If drought stress is very common in your region, you may need to adjust your recommended densities downward even more than 30% from the optimum in order to increase the water available to each plant. In semi-arid regions, the risk of crop failure increases sharply as density increases. If the density is reduced to adjust for drought, remember that weed control might also require more attention, since the low density maize will provide less shade.

Once you have decided on a recommended density, you will need to calculate the amount of loss you expect from planting to harvest in order to get a recommended seeding rate. Compare the harvest density in the area with the number of seeds the farmer plants. In many environments, the loss of plants from planting to harvest is around 20%. Divide your recommended density by one minus the % loss (1 % loss) to get the recommended seeding rate. For example, if you were growing a material with an optimum density of 85,000 plants/ ha, the recommended density for farmers' fields might be:

85,000 - (85,000 x 0.30) = (approximately) 60,000 plants/ha

(Note: the 0.3 is to adjust planting density down by 30% to allow for drought)

However, you would expect about 20% of the plants to be lost between planting and harvest due to insect attack and disease. The recommended seeding rate is thus

60,000/(1 - 0.20) = 75,000 seeds/ha

If there are 3,500 seeds in a kilo, that rate equals 21.4 kg of seed per hectare.

Is plant density a problem?

Evidence: measurements.

  1. If the crop is planted in a row pattern with plants in hills (individual planting stations), count the number of hills in 5-m lengths of row at ten randomly chosen locations in the field. Count the number of plants as well.* At each location, measure the distance between the rows. Now calculate the number of plants per hill (plant distribution) and the number of plants per hectare (population density).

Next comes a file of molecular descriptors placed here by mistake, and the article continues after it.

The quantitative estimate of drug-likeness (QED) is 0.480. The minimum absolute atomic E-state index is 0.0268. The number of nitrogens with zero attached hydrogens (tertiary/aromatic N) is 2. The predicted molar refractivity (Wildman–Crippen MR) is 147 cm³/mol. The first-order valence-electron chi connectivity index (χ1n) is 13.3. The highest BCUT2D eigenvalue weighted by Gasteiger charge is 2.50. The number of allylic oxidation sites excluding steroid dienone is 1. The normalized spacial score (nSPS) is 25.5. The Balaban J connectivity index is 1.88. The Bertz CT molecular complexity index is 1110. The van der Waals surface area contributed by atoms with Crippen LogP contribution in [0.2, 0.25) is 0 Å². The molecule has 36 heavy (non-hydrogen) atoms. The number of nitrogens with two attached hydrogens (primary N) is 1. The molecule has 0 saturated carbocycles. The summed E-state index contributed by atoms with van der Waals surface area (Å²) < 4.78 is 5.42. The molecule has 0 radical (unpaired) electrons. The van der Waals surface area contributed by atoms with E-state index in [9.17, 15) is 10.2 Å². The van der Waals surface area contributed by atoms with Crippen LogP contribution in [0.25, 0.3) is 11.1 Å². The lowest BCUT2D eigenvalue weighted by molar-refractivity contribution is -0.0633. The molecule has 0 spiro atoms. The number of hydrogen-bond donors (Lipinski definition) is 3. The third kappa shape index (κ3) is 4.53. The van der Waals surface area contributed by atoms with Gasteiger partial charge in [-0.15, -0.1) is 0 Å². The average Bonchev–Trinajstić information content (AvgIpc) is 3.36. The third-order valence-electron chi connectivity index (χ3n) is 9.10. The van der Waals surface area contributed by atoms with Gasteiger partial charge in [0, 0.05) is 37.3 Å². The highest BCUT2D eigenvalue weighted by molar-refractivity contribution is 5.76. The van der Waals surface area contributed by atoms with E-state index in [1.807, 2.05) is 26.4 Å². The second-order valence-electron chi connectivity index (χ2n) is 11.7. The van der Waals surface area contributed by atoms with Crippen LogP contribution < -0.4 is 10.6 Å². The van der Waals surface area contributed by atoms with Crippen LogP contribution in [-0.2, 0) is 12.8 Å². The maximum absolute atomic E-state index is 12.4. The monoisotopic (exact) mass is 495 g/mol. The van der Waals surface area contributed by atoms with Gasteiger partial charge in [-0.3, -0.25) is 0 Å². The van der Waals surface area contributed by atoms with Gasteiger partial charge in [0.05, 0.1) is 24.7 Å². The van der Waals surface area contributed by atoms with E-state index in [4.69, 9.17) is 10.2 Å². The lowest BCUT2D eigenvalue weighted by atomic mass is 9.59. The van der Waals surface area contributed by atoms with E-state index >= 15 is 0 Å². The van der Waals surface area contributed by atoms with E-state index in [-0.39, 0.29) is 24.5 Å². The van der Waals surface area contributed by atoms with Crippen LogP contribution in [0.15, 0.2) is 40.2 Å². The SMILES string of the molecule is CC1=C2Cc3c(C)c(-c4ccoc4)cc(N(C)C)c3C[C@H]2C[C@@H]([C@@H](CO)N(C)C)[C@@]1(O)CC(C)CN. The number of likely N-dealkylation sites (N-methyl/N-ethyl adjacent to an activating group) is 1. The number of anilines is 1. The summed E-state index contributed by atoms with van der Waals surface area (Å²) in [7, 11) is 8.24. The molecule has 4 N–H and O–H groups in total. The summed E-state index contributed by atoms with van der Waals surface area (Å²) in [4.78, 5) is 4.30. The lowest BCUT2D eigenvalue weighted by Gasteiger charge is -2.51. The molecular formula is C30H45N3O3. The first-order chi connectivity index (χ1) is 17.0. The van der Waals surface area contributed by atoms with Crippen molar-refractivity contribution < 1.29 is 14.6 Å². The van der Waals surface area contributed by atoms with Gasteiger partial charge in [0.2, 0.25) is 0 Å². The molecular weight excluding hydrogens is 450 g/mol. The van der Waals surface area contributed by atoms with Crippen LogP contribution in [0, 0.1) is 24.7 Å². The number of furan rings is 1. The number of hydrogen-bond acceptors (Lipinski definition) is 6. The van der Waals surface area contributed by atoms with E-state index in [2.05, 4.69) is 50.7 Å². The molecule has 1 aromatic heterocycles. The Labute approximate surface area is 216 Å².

Plants/hill = number of plants in 5 m / number of hills in 5 m

    Plants/ha = (number of plants in 5 m /  5 m x distance between rows in m) x 10,000

    * This procedure should not require more than 30 seconds at each sampling point. Hook a 5-m piece of string to a plant and walk down the row, counting the number of hills you pass until you reach the end of the string. Now walk back to the starting point while counting the number of plants. In this way these important data can be collected quickly and easily.

  2. If the crop is planted in rows but not in hills (for example, when a mechanical planter is used), count the number of plants in 5-m lengths at ten randomly chosen locations in the field. At each location, measure the distance between the rows. Now calculate the number of plants per hectare (population density).

    Plants/ha = (number of plants in 5 m /  5 m x distance between rows in m) x 10,000

  3. If the crop is planted with no clear pattern (broadcast), count the number of hills and the number of plants in ten randomly chosen 20 m2 areas.